As a child I was desperate to grow up. Inquisitiveness and always feeling older than my years added to my desire. Many have told me that I have an “old soul”, but back then, I didn’t know what that meant. All I wanted was to be 16, wearing a pink dress and blowing out my birthday candles. I wanted to be graduating high school. I wanted to be kissing boys. I didn’t understand that with age came responsibility, and the potential for a world of pain I was protected from just then. I viewed being grown up as glamorous - a life filled with freedom, expensive clothes, and no one to answer to. I could eat candy and pizza all day and dance and smoke cigarettes by night.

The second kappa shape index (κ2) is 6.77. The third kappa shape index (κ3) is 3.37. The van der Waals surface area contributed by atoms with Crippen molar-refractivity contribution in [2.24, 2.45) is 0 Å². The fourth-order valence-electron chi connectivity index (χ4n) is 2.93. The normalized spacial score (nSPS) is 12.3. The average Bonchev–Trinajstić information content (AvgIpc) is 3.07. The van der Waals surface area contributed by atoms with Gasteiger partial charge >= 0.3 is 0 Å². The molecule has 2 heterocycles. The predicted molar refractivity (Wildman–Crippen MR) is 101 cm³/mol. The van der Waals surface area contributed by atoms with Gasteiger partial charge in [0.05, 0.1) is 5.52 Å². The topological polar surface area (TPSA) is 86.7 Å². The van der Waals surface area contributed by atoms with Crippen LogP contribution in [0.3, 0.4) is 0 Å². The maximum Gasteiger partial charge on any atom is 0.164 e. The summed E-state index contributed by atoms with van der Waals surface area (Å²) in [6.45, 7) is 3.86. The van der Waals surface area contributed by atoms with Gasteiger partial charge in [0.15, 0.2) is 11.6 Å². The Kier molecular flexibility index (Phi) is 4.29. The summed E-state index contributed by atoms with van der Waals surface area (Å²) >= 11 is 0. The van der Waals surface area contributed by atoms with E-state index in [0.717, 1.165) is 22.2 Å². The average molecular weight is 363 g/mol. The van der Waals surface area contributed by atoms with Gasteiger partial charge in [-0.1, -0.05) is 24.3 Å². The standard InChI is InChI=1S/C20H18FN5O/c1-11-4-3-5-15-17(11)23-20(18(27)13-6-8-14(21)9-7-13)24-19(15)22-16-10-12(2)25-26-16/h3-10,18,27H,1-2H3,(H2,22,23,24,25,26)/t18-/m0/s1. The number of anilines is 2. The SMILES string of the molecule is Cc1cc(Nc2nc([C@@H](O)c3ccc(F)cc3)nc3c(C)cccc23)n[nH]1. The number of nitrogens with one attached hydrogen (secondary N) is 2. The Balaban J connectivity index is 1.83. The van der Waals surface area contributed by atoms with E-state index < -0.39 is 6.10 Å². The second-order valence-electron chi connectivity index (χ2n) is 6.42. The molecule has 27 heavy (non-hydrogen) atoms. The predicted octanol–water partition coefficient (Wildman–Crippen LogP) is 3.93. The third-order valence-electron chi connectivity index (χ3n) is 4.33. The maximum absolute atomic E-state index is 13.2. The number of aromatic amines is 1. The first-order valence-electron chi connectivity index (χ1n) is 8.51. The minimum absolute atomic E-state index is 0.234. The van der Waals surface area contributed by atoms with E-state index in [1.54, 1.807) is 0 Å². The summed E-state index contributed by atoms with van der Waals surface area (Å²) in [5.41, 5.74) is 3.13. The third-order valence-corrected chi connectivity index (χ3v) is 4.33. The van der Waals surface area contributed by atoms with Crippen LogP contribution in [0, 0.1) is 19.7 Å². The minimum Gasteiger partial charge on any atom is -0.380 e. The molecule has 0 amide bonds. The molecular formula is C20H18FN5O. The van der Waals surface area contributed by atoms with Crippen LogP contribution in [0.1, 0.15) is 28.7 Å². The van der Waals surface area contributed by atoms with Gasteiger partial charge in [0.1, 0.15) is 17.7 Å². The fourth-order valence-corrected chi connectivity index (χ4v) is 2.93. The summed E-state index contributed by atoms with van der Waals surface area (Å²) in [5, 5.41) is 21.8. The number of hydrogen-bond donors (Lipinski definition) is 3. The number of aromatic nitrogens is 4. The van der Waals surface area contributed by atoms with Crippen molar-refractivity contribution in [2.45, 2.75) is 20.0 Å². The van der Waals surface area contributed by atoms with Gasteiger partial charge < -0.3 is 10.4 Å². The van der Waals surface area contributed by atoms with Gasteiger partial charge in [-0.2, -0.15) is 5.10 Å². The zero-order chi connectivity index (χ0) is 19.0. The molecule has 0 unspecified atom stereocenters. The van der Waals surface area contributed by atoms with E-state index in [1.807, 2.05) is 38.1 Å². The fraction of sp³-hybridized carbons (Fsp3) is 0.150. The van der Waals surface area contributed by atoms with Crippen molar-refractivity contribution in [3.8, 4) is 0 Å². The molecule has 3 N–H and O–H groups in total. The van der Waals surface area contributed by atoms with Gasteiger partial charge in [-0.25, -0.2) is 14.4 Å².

As an adult, I can make my own decisions on where to go, I can eat whatever I choose, and I could smoke if I wanted to – which I don’t. But being an adult brings problems. Problems I never would have known then, fears I didn’t know I had.
When I was small, a dilemma involved asking, “which toy will I play with next?” or, “why is that kid mean to me?”. Now a dilemma may be, “which person will treat me as a toy and how will I pick up the pieces once I’ve let them and they’re done?” or, “how will I explain this spectacularly life-altering poor choice to my friends and family?”
Some days, I wish for the simplicity of being a child. But most days I wish that I hadn’t spent my childhood wishing and that I just enjoyed. In adulthood, I choose to enjoy. Every step, and every misstep.